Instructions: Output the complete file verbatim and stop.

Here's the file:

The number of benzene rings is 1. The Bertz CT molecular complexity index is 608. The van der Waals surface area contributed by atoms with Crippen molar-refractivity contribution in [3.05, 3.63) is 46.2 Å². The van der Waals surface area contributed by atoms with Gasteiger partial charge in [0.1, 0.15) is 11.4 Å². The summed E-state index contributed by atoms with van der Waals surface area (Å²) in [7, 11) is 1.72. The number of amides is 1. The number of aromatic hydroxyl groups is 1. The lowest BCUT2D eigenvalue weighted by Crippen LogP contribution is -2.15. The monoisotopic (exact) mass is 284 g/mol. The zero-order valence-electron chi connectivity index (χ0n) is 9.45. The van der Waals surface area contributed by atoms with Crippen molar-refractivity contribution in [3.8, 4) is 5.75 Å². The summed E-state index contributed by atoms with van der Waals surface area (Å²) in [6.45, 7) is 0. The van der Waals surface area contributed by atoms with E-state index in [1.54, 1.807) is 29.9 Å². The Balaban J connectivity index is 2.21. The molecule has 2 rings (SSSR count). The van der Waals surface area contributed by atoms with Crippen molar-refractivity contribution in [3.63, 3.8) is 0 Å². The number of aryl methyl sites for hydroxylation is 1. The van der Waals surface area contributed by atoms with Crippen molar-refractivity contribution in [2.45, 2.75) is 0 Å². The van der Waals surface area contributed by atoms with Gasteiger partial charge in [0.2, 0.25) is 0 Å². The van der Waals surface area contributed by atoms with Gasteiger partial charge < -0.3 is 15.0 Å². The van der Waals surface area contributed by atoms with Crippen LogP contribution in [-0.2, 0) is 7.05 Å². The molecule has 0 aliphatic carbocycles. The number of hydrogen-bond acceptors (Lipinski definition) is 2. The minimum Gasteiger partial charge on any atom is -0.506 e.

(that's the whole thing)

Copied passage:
The number of benzene rings is 1. The Bertz CT molecular complexity index is 608. The van der Waals surface area contributed by atoms with Crippen molar-refractivity contribution in [3.05, 3.63) is 46.2 Å². The van der Waals surface area contributed by atoms with Gasteiger partial charge in [0.1, 0.15) is 11.4 Å². The summed E-state index contributed by atoms with van der Waals surface area (Å²) in [7, 11) is 1.72. The number of amides is 1. The number of aromatic hydroxyl groups is 1. The lowest BCUT2D eigenvalue weighted by Crippen LogP contribution is -2.15. The monoisotopic (exact) mass is 284 g/mol. The zero-order valence-electron chi connectivity index (χ0n) is 9.45. The van der Waals surface area contributed by atoms with Crippen molar-refractivity contribution in [3.8, 4) is 5.75 Å². The summed E-state index contributed by atoms with van der Waals surface area (Å²) in [6.45, 7) is 0. The van der Waals surface area contributed by atoms with E-state index in [1.54, 1.807) is 29.9 Å². The Balaban J connectivity index is 2.21. The molecule has 2 rings (SSSR count). The van der Waals surface area contributed by atoms with Crippen molar-refractivity contribution in [3.63, 3.8) is 0 Å². The number of aryl methyl sites for hydroxylation is 1. The van der Waals surface area contributed by atoms with Crippen molar-refractivity contribution in [2.45, 2.75) is 0 Å². The van der Waals surface area contributed by atoms with Gasteiger partial charge in [0.2, 0.25) is 0 Å². The van der Waals surface area contributed by atoms with Gasteiger partial charge < -0.3 is 15.0 Å². The van der Waals surface area contributed by atoms with Crippen LogP contribution in [-0.2, 0) is 7.05 Å². The molecule has 0 aliphatic carbocycles. The number of hydrogen-bond acceptors (Lipinski definition) is 2. The minimum Gasteiger partial charge on any atom is -0.506 e.